It’s highly recommended to just max-out all of the in-game graphics options if your computer can handle it at over 30 frames per second. That is, EXCEPT for the Anti-aliasing option in the menu – leave it disabled because it does not do true AA. It only blurs things, similar to MLAA found on AMD cards. Try it yourself and see if you prefer crisp detail or soft images. Personally, I just jacked up the resolution as high as possible–2560×1600 @ 69Hz on my 24″ CRT monitor made the jaggies super tiny, so I didn’t really care about AA anyways.
It is not recommended to try a “driver hack” to force multisample anti-aliasing by changing the compatibility flags using Nvidia Inspector, since it will make the shadows disappear and cause some other buggy instances (like the game crashing when Alt-tabbing to Windows).
Also, I tried forcing ambient occlusion through the NV control panel (as it supports Dead Space 1) by renaming the .exe to DeadSpace.exe (the same as Dead Space 1′s .exe). The enhanced atmosphere gave a more real feeling to it. Although the picture only shows an obvious difference in the shadow covering the left area of the floor, it added quite a bit to the overall environment’s cinematic appearance, making it seem “unreal”. Unfortunately, the frame rate hit was too great, bringing my GTX 460 down to its knees. The lighting implemented by the game itself is already excellent, after all.
Default without Ambient Occlusion (above)
The developers really should have worked with Nvidia to try to include full support for stereoscopic 3D without having to disable shadows, DOF, motion blur, etc. Playing in S3D does make it almost too frightening to handle, but without the shadows, I decided I’d just play the game as intended and wait until 3D truly takes over the world in a year or two. Perhaps IZ3D would have worked just fine, but I have not tried it out yet. As for physics, the Havok-based physics engine works wonders with rag-doll physics where the body parts and limbs can be thrown around, into the glass, sometimes breaking it into shards.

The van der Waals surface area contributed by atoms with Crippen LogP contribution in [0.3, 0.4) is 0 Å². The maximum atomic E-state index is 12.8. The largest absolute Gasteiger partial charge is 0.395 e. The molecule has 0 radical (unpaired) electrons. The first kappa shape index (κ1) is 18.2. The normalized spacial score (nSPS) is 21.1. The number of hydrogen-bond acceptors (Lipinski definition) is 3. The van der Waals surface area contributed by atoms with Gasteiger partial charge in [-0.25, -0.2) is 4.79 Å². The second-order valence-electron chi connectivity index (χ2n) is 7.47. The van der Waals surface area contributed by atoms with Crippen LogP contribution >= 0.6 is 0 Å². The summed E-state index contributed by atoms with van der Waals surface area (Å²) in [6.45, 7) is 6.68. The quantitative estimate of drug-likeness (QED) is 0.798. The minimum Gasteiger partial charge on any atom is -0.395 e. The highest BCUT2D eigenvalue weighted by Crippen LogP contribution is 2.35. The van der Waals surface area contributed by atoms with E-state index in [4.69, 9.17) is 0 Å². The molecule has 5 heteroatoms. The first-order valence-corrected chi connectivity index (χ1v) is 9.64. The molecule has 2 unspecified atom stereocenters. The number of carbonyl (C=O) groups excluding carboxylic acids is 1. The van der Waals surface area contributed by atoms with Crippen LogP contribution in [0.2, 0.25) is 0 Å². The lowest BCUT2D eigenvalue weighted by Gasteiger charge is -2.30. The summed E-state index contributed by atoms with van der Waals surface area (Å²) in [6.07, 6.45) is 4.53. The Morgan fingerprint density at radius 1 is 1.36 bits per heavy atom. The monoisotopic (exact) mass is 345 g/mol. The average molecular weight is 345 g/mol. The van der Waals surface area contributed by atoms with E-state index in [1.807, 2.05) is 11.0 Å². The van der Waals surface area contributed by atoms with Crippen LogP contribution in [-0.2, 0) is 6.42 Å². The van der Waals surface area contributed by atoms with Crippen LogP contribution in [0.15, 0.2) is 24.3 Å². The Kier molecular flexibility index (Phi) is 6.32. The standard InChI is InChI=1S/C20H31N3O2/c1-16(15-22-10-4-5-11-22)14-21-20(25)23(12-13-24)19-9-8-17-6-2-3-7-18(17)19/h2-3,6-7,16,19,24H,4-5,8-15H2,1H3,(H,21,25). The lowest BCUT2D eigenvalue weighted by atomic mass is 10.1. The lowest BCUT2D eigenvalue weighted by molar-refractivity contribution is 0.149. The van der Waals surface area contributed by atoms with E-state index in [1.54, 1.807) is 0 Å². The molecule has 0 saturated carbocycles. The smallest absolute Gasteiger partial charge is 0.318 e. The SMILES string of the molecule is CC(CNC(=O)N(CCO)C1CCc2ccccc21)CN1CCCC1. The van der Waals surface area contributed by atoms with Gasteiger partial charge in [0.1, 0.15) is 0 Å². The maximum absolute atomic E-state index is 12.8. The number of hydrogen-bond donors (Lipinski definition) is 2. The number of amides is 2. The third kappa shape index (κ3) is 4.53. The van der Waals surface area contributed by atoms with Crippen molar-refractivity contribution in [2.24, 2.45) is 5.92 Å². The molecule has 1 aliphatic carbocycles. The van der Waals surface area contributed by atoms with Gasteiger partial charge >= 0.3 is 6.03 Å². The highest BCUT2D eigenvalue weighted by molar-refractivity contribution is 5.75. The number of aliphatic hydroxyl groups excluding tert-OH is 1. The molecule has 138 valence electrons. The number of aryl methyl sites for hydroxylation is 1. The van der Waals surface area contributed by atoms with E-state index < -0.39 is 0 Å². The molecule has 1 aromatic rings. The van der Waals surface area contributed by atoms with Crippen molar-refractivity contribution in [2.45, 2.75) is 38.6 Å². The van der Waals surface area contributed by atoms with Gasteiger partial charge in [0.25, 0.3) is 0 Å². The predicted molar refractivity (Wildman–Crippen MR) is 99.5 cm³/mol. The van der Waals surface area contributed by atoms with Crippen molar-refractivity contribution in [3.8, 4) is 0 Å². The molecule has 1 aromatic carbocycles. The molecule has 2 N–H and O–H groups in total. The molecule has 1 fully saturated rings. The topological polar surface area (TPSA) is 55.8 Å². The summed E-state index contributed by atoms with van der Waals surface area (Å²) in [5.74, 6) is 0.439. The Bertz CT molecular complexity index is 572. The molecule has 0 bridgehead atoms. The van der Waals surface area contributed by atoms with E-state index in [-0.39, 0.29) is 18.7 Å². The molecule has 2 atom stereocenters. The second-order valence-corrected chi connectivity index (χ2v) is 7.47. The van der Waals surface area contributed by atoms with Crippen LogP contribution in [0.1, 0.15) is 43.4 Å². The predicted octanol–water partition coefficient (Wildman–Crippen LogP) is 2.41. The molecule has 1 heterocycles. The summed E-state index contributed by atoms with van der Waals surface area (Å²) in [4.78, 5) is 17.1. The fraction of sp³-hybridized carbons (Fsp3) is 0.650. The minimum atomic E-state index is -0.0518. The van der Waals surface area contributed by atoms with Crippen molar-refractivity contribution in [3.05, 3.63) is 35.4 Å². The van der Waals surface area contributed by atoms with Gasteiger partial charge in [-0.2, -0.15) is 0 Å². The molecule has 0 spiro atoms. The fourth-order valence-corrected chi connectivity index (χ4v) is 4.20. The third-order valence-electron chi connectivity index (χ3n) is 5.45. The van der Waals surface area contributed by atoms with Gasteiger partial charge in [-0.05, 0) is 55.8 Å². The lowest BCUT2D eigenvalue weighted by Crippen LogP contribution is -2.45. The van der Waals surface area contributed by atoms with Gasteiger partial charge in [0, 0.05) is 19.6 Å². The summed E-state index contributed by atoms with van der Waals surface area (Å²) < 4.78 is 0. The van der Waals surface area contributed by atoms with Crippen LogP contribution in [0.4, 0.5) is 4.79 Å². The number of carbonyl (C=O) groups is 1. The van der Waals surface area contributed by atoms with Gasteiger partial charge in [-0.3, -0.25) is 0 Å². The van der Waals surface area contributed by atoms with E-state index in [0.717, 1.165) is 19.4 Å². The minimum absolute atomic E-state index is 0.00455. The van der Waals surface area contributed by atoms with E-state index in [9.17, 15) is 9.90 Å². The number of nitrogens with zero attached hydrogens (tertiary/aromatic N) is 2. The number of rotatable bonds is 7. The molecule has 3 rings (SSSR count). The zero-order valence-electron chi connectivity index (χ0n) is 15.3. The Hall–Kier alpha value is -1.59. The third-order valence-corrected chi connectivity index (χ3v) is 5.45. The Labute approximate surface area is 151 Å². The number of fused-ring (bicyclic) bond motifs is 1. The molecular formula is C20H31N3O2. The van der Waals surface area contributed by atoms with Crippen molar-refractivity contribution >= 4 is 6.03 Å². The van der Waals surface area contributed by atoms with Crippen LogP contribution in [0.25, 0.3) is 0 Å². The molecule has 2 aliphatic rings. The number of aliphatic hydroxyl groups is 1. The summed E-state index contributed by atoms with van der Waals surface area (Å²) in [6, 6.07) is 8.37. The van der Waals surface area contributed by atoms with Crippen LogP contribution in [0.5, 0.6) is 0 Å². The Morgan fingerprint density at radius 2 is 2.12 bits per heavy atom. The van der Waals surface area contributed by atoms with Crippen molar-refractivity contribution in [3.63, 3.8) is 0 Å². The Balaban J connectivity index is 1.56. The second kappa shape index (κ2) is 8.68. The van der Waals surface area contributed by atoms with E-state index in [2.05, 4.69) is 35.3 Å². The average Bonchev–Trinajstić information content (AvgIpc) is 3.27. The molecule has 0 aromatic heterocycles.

If your video card has a hard time handling your monitor’s resolution at a smooth frame rate, just drop down to either “medium” or “high” quality, from “very high” preset and see if this helps. Lower the resolution first before dropping the quality to “low”, because “low” quality is pretty much never worth it just to maintain the resolution. Check out my Voodoopower ratings to see how your video card is ranked.
Dead Space 2 could have been a flat-out stellar game with amazing graphics if it used high-resolution textures throughout the game rather than incredibly low-detail textures in several key areas, consistently. The linearity of this horror shooter game isn’t a bad thing for most people, but it is its shortcomings that makes it actually fall short of PREY, a game released five years ago. Still, it is an excellent game with several excellent highlights, with lots of different highly detailed object meshes found throughout the visually impressive maps that make for a mostly pleasant showcasing tour. If Dead Space 2 used multiple DVD’s for Xbox360 and PC versions, while filling up the PS3 blu-ray disc, it could have had Crysis-like textures all over, rather than “contradictory” quality textures where it matters the most. Here’s to the future!